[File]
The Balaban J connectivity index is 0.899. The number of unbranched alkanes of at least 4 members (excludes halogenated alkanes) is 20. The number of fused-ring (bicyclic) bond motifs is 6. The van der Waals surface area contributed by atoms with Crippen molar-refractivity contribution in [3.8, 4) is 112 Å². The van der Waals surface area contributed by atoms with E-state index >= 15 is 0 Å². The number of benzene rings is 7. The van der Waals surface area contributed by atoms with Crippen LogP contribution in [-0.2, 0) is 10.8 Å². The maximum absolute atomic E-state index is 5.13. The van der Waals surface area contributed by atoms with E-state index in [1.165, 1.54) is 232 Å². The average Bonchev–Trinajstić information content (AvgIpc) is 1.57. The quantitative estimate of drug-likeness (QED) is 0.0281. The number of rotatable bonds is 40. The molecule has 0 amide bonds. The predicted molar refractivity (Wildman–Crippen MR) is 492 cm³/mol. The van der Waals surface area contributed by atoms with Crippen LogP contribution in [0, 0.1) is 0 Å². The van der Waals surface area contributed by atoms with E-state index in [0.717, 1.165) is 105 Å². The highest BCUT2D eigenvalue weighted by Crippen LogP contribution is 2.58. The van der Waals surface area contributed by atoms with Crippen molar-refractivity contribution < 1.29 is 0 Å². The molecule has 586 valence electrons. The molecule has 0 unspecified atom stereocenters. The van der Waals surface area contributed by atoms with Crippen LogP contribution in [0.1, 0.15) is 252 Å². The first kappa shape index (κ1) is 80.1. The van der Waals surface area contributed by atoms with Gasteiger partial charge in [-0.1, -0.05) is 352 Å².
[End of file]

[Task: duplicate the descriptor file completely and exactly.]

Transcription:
The Balaban J connectivity index is 0.899. The number of unbranched alkanes of at least 4 members (excludes halogenated alkanes) is 20. The number of fused-ring (bicyclic) bond motifs is 6. The van der Waals surface area contributed by atoms with Crippen molar-refractivity contribution in [3.8, 4) is 112 Å². The van der Waals surface area contributed by atoms with E-state index >= 15 is 0 Å². The number of benzene rings is 7. The van der Waals surface area contributed by atoms with Crippen LogP contribution in [-0.2, 0) is 10.8 Å². The maximum absolute atomic E-state index is 5.13. The van der Waals surface area contributed by atoms with E-state index in [1.165, 1.54) is 232 Å². The average Bonchev–Trinajstić information content (AvgIpc) is 1.57. The quantitative estimate of drug-likeness (QED) is 0.0281. The number of rotatable bonds is 40. The molecule has 0 amide bonds. The predicted molar refractivity (Wildman–Crippen MR) is 492 cm³/mol. The van der Waals surface area contributed by atoms with Crippen LogP contribution in [0, 0.1) is 0 Å². The van der Waals surface area contributed by atoms with E-state index in [0.717, 1.165) is 105 Å². The highest BCUT2D eigenvalue weighted by Crippen LogP contribution is 2.58. The van der Waals surface area contributed by atoms with Crippen molar-refractivity contribution < 1.29 is 0 Å². The molecule has 586 valence electrons. The molecule has 0 unspecified atom stereocenters. The van der Waals surface area contributed by atoms with Crippen LogP contribution in [0.1, 0.15) is 252 Å². The first kappa shape index (κ1) is 80.1. The van der Waals surface area contributed by atoms with Gasteiger partial charge in [-0.1, -0.05) is 352 Å².